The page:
Palisades Residents Threatened With Parking Tickets

By Sarah Stockman 
Staff Writer

Two weeks ago, Pacific Palisades resident Mike Montgomery was going through his morning routine when his wife called him from her car, frantic.

Montgomery says that she was listening to NPR and heard a story about changing parking rules in the city. “We have a problem,” she told him.

A recent change in parking enforcement policy makes it illegal to park on parkways, the public land between the street and the sidewalk.

Montgomery and his wife live on Sunset Boulevard between the east and west entrances of Marquez Avenue (which loops). There is limited street parking on westbound Sunset, so the Montgomerys and their neighbors use the grass, dirt or gravel parkways in front of their houses.

The new no-parking policy, which was approved by the Los Angeles City Council in June, went into effect in August. According to an Aug. 9 Los Angeles Times article, Los Angeles officials are cracking down on a “wave of renegade parking across the city.”

“From what we know, it’s not about the Palisades,” Montgomery told the News. “It’s about Koreatown and Westwood and areas that are largely multi-family.”

Ticketing began in the city the third week in August after residents were notified earlier in the month of the changes. Montgomery knows of one neighbor who received a parking ticket. None of the Sunset residents were notified that this change had occurred.

Sunset residents (near Marquez) who park on parkways, the public land between the street and the sidewalk, may be ticketed. Photo: Matthew Stockman

This is the second time in 10 years the city has tried to enact a law that limits parking on parkways. The first time was in 2011, and it greatly affected residents along Sunset between both ends of Marquez Avenue.

“One Saturday afternoon our neighbors knocked on our door and said, ‘They’re ticketing every car,’” Montgomery recalled. “We got three tickets [because] we had a couple people over, one from out of state.”

By the end of the day, everybody living along that stretch of Sunset had a $62 ticket “with no warning whatsoever,” Montgomery said. [No stopping or parking is allowed on this stretch of Sunset eastbound.]

Montgomery immediately called Councilman Bill Rosendahl’s office and worked with Rosendahl to secure a stay of execution for Palisades residents.

An October 19, 2011 letter to residents from Jaime de la Vega, general manager of the Department of Transportation, stated that “Per [the Koretz-Rosendahl motion] and the advice of the Office of the City Attorney . . . LADOT is not issuing parking citations . . . for parking on a driveway apron.”

Montgomery thought the issue was resolved until a few weeks ago when the new city council ruling went into effect. Since then he has been parking his car on Bollinger Drive, although it’s proving problematic.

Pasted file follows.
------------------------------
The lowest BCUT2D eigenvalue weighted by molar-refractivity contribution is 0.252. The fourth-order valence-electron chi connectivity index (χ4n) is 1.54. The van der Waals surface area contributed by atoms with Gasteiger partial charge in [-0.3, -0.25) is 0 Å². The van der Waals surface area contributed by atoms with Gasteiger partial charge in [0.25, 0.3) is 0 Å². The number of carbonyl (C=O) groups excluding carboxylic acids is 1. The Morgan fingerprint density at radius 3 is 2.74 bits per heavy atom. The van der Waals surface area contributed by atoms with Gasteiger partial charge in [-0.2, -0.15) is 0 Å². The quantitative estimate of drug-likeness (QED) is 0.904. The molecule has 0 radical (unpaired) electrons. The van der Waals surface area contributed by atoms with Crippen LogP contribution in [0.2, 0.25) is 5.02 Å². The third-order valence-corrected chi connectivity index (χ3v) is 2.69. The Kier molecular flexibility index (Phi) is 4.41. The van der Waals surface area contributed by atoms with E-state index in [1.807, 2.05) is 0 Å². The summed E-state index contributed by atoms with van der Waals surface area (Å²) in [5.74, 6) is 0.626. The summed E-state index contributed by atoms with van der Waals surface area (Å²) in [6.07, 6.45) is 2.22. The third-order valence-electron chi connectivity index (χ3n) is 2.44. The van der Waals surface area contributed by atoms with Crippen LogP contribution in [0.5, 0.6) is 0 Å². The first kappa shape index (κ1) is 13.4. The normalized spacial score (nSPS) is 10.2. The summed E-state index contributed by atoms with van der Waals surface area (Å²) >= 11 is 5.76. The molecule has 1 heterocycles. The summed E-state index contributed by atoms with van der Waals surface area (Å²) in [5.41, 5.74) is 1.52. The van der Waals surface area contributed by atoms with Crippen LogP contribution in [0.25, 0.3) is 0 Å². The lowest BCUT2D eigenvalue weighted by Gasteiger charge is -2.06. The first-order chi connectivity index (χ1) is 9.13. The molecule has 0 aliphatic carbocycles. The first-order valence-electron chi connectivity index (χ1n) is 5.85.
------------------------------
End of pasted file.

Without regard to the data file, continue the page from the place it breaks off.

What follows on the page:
“I was parking on Bollinger and walking home,” Montgomery said,“ but that even posed challenges because one Monday night I was parking in front of a house just across the street from the preschool and the guy came out and said, ‘Hey, I’m sorry to do this but I’ve got to put my trashcans there.’ With such limited parking, what are our options? Where do we go?”

One of Montgomery’s neighbors, Cece Webb, moved to her home on Sunset five years ago, a year after the parking issue was “resolved.” She was surprised and concerned after receiving a call from Montgomery about being unable to park on her parkway.

“We can only park one car at our house because we have a narrow driveway,” Webb said. “Our minivan, which is what the kids ride in, is too long to turn around down there [so] we park along the parkway.”

Her biggest concern if she’s not allowed to utilize the parkway in front of her house is that it could endanger the lives of her kids, who are two, four and five.

“If I can’t park in front, I technically could park on Sunset a couple houses down either way . . . [but] we’re on a blind curve and cars coming around the curve don’t expect cars to be parked there,” Webb said. “[And], there’s no sidewalk so I’d be walking with kids across other people’s lawns.” Another option is for her to park across Sunset on Arno Way, but then she’d have to cross four lanes of fast-moving traffic with three kids in tow.

Montgomery has submitted a letter and a motion to Councilmember Mike Bonin’s office to allow Palisades residents to be exempt from this new policy. According to his spokeswoman Jamarah Hayner, the Bonin team is looking into the matter.

“As the new regulations begin to take effect, Councilmember Bonin’s office is working with LADOT on an education-first model [and] we will be doing outreach to residents to clarify the new regulations before any enforcement tickets are given,” Hayner said.“It is also important to note that residents and visitors can still legally park in driveway aprons, as long as their cars do not protrude into the streets or sidewalks.”

Hayner also said,“ We are consulting with the city attorney’s office as to the legality of any proposed amendment . . . and will update constituents as those conversations progress.”

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